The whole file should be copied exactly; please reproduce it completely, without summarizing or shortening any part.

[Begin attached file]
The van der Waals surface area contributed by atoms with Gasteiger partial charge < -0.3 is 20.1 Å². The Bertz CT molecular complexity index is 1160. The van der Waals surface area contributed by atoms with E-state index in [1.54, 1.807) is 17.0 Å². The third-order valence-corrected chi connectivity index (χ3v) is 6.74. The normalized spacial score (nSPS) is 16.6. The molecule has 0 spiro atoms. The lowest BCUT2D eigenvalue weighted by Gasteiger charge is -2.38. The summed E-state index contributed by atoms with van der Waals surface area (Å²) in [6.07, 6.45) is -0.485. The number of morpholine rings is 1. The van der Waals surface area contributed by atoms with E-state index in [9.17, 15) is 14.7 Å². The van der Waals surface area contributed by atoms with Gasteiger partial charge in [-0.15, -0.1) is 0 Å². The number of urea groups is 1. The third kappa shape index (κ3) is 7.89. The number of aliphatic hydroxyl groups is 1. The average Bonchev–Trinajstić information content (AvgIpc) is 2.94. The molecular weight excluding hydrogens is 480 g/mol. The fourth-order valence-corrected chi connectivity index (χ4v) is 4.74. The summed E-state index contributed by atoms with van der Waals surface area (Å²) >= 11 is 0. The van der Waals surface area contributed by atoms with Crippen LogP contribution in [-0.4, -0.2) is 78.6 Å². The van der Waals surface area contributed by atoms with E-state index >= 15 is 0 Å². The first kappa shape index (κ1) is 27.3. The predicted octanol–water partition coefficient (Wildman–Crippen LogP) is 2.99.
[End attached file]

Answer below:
The van der Waals surface area contributed by atoms with Gasteiger partial charge < -0.3 is 20.1 Å². The Bertz CT molecular complexity index is 1160. The van der Waals surface area contributed by atoms with E-state index in [1.54, 1.807) is 17.0 Å². The third-order valence-corrected chi connectivity index (χ3v) is 6.74. The normalized spacial score (nSPS) is 16.6. The molecule has 0 spiro atoms. The lowest BCUT2D eigenvalue weighted by Gasteiger charge is -2.38. The summed E-state index contributed by atoms with van der Waals surface area (Å²) in [6.07, 6.45) is -0.485. The number of morpholine rings is 1. The van der Waals surface area contributed by atoms with E-state index in [9.17, 15) is 14.7 Å². The van der Waals surface area contributed by atoms with Gasteiger partial charge in [-0.15, -0.1) is 0 Å². The number of urea groups is 1. The third kappa shape index (κ3) is 7.89. The number of aliphatic hydroxyl groups is 1. The average Bonchev–Trinajstić information content (AvgIpc) is 2.94. The molecular weight excluding hydrogens is 480 g/mol. The fourth-order valence-corrected chi connectivity index (χ4v) is 4.74. The summed E-state index contributed by atoms with van der Waals surface area (Å²) >= 11 is 0. The van der Waals surface area contributed by atoms with Crippen LogP contribution in [-0.4, -0.2) is 78.6 Å². The van der Waals surface area contributed by atoms with E-state index >= 15 is 0 Å². The first kappa shape index (κ1) is 27.3. The predicted octanol–water partition coefficient (Wildman–Crippen LogP) is 2.99.